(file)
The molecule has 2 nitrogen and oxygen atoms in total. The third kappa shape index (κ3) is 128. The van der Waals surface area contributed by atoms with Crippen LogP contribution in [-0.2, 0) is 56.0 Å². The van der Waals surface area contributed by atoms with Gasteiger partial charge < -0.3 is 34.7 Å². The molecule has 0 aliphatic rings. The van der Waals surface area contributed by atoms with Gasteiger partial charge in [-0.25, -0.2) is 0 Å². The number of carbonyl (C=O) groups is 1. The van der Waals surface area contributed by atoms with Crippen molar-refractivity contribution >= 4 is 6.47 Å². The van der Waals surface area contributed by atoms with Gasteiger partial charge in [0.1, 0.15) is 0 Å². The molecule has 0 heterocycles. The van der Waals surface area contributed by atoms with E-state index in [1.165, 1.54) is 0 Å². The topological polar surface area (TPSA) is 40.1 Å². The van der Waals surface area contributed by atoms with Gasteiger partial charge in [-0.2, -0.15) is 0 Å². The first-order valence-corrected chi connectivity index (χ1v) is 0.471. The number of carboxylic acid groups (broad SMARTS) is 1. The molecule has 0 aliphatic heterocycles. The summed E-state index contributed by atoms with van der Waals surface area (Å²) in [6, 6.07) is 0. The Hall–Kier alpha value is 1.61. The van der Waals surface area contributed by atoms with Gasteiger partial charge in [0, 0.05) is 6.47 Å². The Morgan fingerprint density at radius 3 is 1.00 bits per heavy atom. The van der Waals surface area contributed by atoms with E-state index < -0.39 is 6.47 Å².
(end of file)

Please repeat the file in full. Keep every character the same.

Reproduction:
The molecule has 2 nitrogen and oxygen atoms in total. The third kappa shape index (κ3) is 128. The van der Waals surface area contributed by atoms with Crippen LogP contribution in [-0.2, 0) is 56.0 Å². The van der Waals surface area contributed by atoms with Gasteiger partial charge < -0.3 is 34.7 Å². The molecule has 0 aliphatic rings. The van der Waals surface area contributed by atoms with Gasteiger partial charge in [-0.25, -0.2) is 0 Å². The number of carbonyl (C=O) groups is 1. The van der Waals surface area contributed by atoms with Crippen molar-refractivity contribution >= 4 is 6.47 Å². The van der Waals surface area contributed by atoms with Gasteiger partial charge in [0.1, 0.15) is 0 Å². The molecule has 0 heterocycles. The van der Waals surface area contributed by atoms with E-state index in [1.165, 1.54) is 0 Å². The topological polar surface area (TPSA) is 40.1 Å². The van der Waals surface area contributed by atoms with Gasteiger partial charge in [-0.2, -0.15) is 0 Å². The first-order valence-corrected chi connectivity index (χ1v) is 0.471. The number of carboxylic acid groups (broad SMARTS) is 1. The molecule has 0 aliphatic heterocycles. The summed E-state index contributed by atoms with van der Waals surface area (Å²) in [6, 6.07) is 0. The Hall–Kier alpha value is 1.61. The van der Waals surface area contributed by atoms with Gasteiger partial charge in [0, 0.05) is 6.47 Å². The Morgan fingerprint density at radius 3 is 1.00 bits per heavy atom. The van der Waals surface area contributed by atoms with E-state index < -0.39 is 6.47 Å².